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How to Make a DIY Bird Bath

How to Make a DIY Bird Bath

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You’ve been toying around with the idea of adding a bird bath to your backyard. After all, they do look pretty swanky. Aesthetics aside, if you’re an avid birder, a bird bath is an absolute must-have. It’s one of the best ways to attract different bird species and have them flock to your garden. A bird feeder is great and all, but a bird bath? Now that’s next-level stuff.

Our feathered friends need water for two reasons: to drink and to preen. It helps keep their little bodies cool both on the outside and inside. Water baths are also great for removing dust, parasites, loose feathers, and debris from a bird’s plumage.

While all this sounds great, you’re probably concerned about how much installation is going to cost you. The good news is – it doesn’t have to cost you a dime. That’s right. You can DIY it. Here’s everything you need to know about how to make a bird bath yourself.

How to Make a Simple Do It Yourself Bird Bath – The Easy Way

If your goal is to make a bird bath yourself, the first thing you need to do is manage expectations. It’s definitely not going to look like the store-bought, statue-like variety made of solid concrete with water fountains and other amazing effects.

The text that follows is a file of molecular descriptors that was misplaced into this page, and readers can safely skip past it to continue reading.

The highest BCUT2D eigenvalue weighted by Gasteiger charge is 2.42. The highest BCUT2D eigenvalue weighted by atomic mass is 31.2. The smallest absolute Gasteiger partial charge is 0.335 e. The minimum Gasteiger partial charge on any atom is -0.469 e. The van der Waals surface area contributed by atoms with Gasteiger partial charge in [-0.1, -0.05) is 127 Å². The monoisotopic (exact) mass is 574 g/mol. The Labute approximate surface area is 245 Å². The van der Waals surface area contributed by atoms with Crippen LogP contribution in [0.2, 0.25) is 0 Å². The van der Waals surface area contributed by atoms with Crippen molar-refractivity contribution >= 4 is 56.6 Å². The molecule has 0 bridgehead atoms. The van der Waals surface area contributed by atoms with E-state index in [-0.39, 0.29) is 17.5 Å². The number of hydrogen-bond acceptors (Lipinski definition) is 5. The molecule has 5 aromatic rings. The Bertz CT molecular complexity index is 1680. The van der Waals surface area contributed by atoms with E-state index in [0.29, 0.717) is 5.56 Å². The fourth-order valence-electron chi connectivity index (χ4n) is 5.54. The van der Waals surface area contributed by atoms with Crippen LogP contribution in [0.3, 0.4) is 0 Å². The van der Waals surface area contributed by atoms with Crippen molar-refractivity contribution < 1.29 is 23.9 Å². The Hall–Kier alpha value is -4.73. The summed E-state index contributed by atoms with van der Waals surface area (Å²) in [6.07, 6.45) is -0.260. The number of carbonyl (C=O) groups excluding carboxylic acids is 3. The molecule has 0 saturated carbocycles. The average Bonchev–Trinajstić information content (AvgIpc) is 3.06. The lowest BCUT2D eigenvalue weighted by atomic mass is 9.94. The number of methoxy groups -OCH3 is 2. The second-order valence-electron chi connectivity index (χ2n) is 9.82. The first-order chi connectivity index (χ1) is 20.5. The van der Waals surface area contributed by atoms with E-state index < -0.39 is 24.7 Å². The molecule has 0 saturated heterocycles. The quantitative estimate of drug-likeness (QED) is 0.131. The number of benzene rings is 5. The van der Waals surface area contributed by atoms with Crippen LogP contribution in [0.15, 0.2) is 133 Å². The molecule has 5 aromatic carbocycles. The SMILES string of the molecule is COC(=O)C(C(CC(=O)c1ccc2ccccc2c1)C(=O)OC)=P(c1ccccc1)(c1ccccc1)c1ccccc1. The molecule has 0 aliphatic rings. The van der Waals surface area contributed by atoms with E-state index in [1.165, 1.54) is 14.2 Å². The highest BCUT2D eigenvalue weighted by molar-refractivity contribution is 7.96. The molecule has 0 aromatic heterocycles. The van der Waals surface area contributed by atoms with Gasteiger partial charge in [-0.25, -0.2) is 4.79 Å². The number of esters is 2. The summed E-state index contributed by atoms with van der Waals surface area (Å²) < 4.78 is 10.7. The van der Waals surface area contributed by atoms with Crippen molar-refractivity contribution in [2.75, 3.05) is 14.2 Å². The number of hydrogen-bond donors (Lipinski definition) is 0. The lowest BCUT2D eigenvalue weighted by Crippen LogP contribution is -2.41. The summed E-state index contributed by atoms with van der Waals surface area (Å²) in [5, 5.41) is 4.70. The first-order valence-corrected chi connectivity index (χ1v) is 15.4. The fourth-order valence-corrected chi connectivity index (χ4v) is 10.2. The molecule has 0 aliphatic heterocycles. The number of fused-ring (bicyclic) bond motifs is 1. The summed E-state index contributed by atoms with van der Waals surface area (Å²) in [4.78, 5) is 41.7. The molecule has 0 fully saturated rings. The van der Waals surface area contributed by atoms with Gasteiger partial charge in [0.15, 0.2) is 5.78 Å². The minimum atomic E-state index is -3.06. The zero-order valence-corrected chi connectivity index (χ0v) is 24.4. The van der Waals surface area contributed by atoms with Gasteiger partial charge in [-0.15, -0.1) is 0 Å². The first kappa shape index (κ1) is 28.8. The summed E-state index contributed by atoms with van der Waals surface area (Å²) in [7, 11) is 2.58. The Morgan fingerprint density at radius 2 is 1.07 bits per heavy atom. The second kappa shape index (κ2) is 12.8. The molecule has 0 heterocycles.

The whole point of making a DIY bird bath is to attract more birds to your backyard. As long as it does the job, then that’s all that matters. Now that that’s out of the way, let’s get into it, shall we? Below are some great bird bath ideas to get more feathered friends flocking your backyard.

Use a Teacup

If you’re looking for something that doesn’t need an awful lot of elbow grease, consider using a simple teacup and saucer. This whimsical DIY bird bath is just that – a small teacup on a saucer mounted on a wooden spindle.

As long as birds have somewhere to perch as they sip the water, that’s pretty much all you need. Besides, it’s a great way to infuse a bit of Victorian-era charm into your garden.

Use the Spare Bricks You Have Lying Around

If you’re looking to get your hands dirty, this is a great one for all you DIY-ers out there. First, you need to get your hands on some spare bricks. If you don’t have any spare bricks lying around, you can salvage them off an old or abandoned construction site. If that’s not an option either, you can simply buy them. You don’t need too many either. Just enough to get the bird bath to the desired height.

Next, stack the blocks until you have a pillar. You can use cement in between the individual bricks to hold them in place. Once you’re through, place a sturdy bowl or tray on top to function as the water basin.

Use a Hanging Planter

An easy DIY bird bath you can make is to convert an ordinary hanging planter into a hanging water basin. Get your hanging planter and suspend it from your back porch ceiling or tree in your backyard. Then, place a medium-sized saucer at the center, fill it with water, and leave it out for the birds to discover it.